Ten days after earning her private pilot’s certificate at Addison Airport, on June 14 Nancy Lockerman, with her sister and business partner, closed the doors on her two-seat Cessna 152 for a 12-hour, 1,100-mile flight to Smith Mountain Lake, just southeast of Roanoke, Virginia. There, Nancy and Liz Lockerman would spend Father’s Day with their dad, who inspired Nancy’s passion for flight.
A pilot for her entire life, her father’s Lake amphibian is an early memory. “We lived on a lake and he kept the plane in the front yard and flew to work everyday. When I was 8, he flew us to my great grandmother’s 100th birthday in New Bern, North Carolina. Coming back at night, looking down at all the lights, everything looked so calm and serene, I thought, I like this.”
As a teenager, Nancy started her flying lessons at Danville, Virginia. From her first flight she was eager to solo and began every lesson by asking her instructor if she was ready. With 6 hours in her logbook, she got the nod. “I was so excited that tears welled up in my eyes and I completely blew my landing because I could hardly see,” she said. Her next lap around the airport ended “with a picture perfect landing.”
School interrupted her flying lessons, and while becoming a pilot was always in her mind, pursuing her career in business took precedence. And that led her back to the sky in 2012, when she started flying with an independent flight instructor, Richard Klein, and in November, got her Cessna 152, which lives at Addison Airport. In it she earned her private pilot’s certificate.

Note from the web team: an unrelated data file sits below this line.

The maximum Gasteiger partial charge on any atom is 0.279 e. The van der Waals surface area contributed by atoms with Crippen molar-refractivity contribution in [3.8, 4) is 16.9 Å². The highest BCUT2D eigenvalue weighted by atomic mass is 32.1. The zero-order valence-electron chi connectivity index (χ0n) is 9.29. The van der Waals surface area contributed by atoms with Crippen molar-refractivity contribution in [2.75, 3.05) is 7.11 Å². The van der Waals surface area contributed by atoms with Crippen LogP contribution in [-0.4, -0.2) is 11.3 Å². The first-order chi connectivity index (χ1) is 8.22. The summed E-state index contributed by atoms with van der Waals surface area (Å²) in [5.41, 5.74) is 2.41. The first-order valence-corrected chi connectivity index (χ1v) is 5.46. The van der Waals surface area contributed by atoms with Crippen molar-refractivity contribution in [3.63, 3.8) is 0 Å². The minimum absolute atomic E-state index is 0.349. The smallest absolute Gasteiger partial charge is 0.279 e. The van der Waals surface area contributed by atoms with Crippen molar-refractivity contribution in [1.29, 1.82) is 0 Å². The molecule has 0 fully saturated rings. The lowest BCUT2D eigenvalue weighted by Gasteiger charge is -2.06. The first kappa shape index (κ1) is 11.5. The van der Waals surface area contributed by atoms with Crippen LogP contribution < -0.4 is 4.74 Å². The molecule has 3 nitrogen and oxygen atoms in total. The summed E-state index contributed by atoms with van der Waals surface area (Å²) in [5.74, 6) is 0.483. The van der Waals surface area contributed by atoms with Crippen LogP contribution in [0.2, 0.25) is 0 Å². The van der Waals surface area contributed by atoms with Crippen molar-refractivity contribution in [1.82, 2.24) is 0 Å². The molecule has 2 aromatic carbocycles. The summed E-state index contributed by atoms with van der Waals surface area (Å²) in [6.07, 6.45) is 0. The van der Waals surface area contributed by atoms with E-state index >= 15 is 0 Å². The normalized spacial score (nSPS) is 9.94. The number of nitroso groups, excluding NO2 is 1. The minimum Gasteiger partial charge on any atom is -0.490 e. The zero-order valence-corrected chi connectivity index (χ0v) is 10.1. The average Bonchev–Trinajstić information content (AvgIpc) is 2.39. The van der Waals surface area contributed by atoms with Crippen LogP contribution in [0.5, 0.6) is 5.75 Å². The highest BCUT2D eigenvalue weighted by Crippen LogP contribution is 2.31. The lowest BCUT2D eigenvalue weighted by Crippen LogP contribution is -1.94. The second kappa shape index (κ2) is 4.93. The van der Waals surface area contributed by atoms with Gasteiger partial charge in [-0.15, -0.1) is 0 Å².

As teenagers, Nancy and her sister decided that one day they would one day be in business together. That day came after 9/11, when the airline travel aspect of their successful careers at different corporations became increasingly arduous. They established ADIA Insurance (for A Dream is Answered), an agency built on an Internet-based business plan, “so we can live where we want.” Liz resides in Virginia, and she flew to Dallas for the Cessna adventure.
And then she met Bob Werra, “my significant other, a pilot with 6,000 hours and quite a few planes.” He owns properties around the country, “and flying with him rekindled my interest,” she said, adding that her being a pilot also increased the safety of their flights to Florida, Alabama, Utah, and Montana. Usually they fly Bob’s Columbia 400, a fast, high flying prop plane. Their dogs, a black lab and two bichon frises, often accompany them.
Her flight to Virginia took three fuel stops, said Nancy. It took two hours longer than she had planned because the wind changed, as it often does, during the flight. To assuage boredom, Nancy had her sister navigate, a skill both had mastered with “significant experience with boating” earlier in their lives. The flight’s real challenge came as they approached Virginia, where “we had to do a bit of cloud dodging over the mountains.”
After celebrating Father’s Day with their dad, Nancy flew back to Addison solo. She flies the Cessna regularly, both for pleasure and in training for her instrument rating. In addition, she’s transitioning into the Columbia 400, which is quite different from her Cessna, an all-metal two seater with a high wing, 110-hp engine and fixed-pitch propeller that cruises at 105 mph, give or take. The Columbia is a composite four-seater with a low wing and turbocharged 310-hp engine that cruises at 270 mph at 25,000 feet. Their only similarity? Both have fixed landing gear.